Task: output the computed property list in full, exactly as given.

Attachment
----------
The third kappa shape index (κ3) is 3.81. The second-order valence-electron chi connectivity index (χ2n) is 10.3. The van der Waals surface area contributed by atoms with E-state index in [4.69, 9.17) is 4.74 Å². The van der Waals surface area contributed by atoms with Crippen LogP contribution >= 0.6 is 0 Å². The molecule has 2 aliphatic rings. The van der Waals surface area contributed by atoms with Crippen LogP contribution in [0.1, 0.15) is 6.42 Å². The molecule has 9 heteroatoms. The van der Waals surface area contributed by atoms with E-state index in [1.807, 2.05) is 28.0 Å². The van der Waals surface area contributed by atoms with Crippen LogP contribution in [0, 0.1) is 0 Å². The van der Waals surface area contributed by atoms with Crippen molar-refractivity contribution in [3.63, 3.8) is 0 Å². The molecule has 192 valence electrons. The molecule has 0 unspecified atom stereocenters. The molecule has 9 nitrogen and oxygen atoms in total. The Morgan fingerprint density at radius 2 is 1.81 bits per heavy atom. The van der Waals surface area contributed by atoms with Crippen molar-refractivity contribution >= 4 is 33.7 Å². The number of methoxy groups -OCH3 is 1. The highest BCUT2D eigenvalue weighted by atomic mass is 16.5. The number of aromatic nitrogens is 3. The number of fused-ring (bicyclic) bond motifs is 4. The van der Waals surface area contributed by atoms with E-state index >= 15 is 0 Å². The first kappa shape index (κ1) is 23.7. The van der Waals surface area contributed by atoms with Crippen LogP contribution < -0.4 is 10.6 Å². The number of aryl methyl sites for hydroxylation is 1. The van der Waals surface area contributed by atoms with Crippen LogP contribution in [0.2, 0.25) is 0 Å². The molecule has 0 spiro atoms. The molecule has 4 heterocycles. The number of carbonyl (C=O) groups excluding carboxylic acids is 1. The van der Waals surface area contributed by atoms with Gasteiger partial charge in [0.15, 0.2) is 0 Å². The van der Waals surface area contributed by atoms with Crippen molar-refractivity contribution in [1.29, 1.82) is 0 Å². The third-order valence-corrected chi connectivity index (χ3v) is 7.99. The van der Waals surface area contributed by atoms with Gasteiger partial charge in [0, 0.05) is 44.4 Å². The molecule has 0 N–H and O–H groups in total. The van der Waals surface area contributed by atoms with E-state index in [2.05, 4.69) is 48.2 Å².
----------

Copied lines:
The third kappa shape index (κ3) is 3.81. The second-order valence-electron chi connectivity index (χ2n) is 10.3. The van der Waals surface area contributed by atoms with E-state index in [4.69, 9.17) is 4.74 Å². The van der Waals surface area contributed by atoms with Crippen LogP contribution >= 0.6 is 0 Å². The molecule has 2 aliphatic rings. The van der Waals surface area contributed by atoms with Crippen LogP contribution in [0.1, 0.15) is 6.42 Å². The molecule has 9 heteroatoms. The van der Waals surface area contributed by atoms with E-state index in [1.807, 2.05) is 28.0 Å². The van der Waals surface area contributed by atoms with Crippen LogP contribution in [0, 0.1) is 0 Å². The van der Waals surface area contributed by atoms with Crippen molar-refractivity contribution in [3.63, 3.8) is 0 Å². The molecule has 192 valence electrons. The molecule has 0 unspecified atom stereocenters. The molecule has 9 nitrogen and oxygen atoms in total. The Morgan fingerprint density at radius 2 is 1.81 bits per heavy atom. The van der Waals surface area contributed by atoms with Crippen molar-refractivity contribution >= 4 is 33.7 Å². The number of methoxy groups -OCH3 is 1. The highest BCUT2D eigenvalue weighted by atomic mass is 16.5. The number of aromatic nitrogens is 3. The number of fused-ring (bicyclic) bond motifs is 4. The van der Waals surface area contributed by atoms with E-state index >= 15 is 0 Å². The first kappa shape index (κ1) is 23.7. The van der Waals surface area contributed by atoms with Crippen LogP contribution < -0.4 is 10.6 Å². The number of aryl methyl sites for hydroxylation is 1. The van der Waals surface area contributed by atoms with Crippen LogP contribution in [0.2, 0.25) is 0 Å². The molecule has 0 spiro atoms. The molecule has 4 heterocycles. The number of carbonyl (C=O) groups excluding carboxylic acids is 1. The van der Waals surface area contributed by atoms with Gasteiger partial charge in [0.15, 0.2) is 0 Å². The van der Waals surface area contributed by atoms with Crippen molar-refractivity contribution in [1.29, 1.82) is 0 Å². The third-order valence-corrected chi connectivity index (χ3v) is 7.99. The van der Waals surface area contributed by atoms with Gasteiger partial charge in [0, 0.05) is 44.4 Å². The molecule has 0 N–H and O–H groups in total. The van der Waals surface area contributed by atoms with E-state index in [2.05, 4.69) is 48.2 Å².